Signs and Symptoms of Shingles Rash

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Shingles is a painful infection which is caused by the virus known as Varicella zooster, the same virus which causes chickenpox [1]. Shingles is also called as Herpes Zoster in which the virus infects a nerve area and thus causes rash and pain along the area of skin supplied by the nerve which is affected. Shingles symptoms usually subside within 2 weeks to 6 weeks from the first appearance of symptoms. If the pain still persists after the rash disappears, then it can lead to painful complication which is hard to manage known as postherpetic neuralgia. Fortunately, this condition is quite rare and it occurs only in one out of five patients who suffer from Shingles.

Shingles sign and symptoms

The Varicella Zoster virus remains dormant in every individual’s body who has suffered an episode of chickenpox in the past or those who have had the Varicella vaccine. While the dormant virus causes no harm to the body, in certain cases, the virus may be reactivated because of some external or internal stimulus. In such cases, the individual goes on to exhibit the signs and symptoms of the disease known as Shingles.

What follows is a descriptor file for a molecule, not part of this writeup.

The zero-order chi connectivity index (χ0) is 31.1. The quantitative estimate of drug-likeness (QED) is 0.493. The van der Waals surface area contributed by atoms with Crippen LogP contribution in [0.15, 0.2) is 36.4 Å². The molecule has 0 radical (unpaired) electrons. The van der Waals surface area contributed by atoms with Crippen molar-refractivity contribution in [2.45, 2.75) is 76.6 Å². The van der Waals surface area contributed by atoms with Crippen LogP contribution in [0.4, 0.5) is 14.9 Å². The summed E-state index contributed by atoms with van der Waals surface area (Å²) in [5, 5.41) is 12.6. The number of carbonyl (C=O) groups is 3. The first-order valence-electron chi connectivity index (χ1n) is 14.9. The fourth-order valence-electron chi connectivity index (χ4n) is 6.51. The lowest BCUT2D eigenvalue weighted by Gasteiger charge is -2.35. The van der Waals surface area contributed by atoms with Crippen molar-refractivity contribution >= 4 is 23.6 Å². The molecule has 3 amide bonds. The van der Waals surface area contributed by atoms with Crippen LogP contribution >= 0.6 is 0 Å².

Shingles is a quite common infectious condition which is found to be more common in elderly people and more common in males. It is not a life threatening condition, but if the signs and symptoms of the disease are ignored and left without proper care, there is a high chance of complications occurring which can prove to be very serious.

Shingles by Age Group

Shingles is also known to be associated to occur in individuals who have a weakened immune system and are exposed to the Varicella virus [2]. As such, individuals undergoing specific medical treatment, elderly people and other individuals who are suspected to have a weak immune system have higher chances of developing the condition.